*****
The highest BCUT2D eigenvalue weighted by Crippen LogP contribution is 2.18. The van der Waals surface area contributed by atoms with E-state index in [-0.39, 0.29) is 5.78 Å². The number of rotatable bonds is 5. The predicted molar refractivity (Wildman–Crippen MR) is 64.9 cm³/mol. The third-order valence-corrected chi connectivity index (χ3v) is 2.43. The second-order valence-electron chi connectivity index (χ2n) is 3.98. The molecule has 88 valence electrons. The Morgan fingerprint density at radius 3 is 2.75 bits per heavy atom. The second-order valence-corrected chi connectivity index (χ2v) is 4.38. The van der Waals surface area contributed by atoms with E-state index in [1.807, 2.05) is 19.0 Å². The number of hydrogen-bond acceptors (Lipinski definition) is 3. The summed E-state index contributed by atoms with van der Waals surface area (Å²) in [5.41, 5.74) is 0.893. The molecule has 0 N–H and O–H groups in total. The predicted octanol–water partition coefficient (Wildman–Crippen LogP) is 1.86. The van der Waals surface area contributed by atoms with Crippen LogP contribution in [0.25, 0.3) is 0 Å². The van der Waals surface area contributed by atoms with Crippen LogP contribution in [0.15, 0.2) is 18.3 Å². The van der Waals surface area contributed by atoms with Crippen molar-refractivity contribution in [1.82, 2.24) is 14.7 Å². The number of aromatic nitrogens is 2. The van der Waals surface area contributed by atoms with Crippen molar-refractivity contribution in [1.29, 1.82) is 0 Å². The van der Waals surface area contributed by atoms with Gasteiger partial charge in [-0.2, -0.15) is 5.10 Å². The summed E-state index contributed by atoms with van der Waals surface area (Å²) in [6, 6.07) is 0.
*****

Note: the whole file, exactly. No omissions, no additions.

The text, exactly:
The highest BCUT2D eigenvalue weighted by Crippen LogP contribution is 2.18. The van der Waals surface area contributed by atoms with E-state index in [-0.39, 0.29) is 5.78 Å². The number of rotatable bonds is 5. The predicted molar refractivity (Wildman–Crippen MR) is 64.9 cm³/mol. The third-order valence-corrected chi connectivity index (χ3v) is 2.43. The second-order valence-electron chi connectivity index (χ2n) is 3.98. The molecule has 88 valence electrons. The Morgan fingerprint density at radius 3 is 2.75 bits per heavy atom. The second-order valence-corrected chi connectivity index (χ2v) is 4.38. The van der Waals surface area contributed by atoms with E-state index in [1.807, 2.05) is 19.0 Å². The number of hydrogen-bond acceptors (Lipinski definition) is 3. The summed E-state index contributed by atoms with van der Waals surface area (Å²) in [5.41, 5.74) is 0.893. The molecule has 0 N–H and O–H groups in total. The predicted octanol–water partition coefficient (Wildman–Crippen LogP) is 1.86. The van der Waals surface area contributed by atoms with Crippen LogP contribution in [0.25, 0.3) is 0 Å². The van der Waals surface area contributed by atoms with Crippen LogP contribution in [0.15, 0.2) is 18.3 Å². The van der Waals surface area contributed by atoms with Crippen molar-refractivity contribution in [1.82, 2.24) is 14.7 Å². The number of aromatic nitrogens is 2. The van der Waals surface area contributed by atoms with Crippen molar-refractivity contribution in [1.29, 1.82) is 0 Å². The van der Waals surface area contributed by atoms with Gasteiger partial charge in [-0.2, -0.15) is 5.10 Å². The summed E-state index contributed by atoms with van der Waals surface area (Å²) in [6, 6.07) is 0.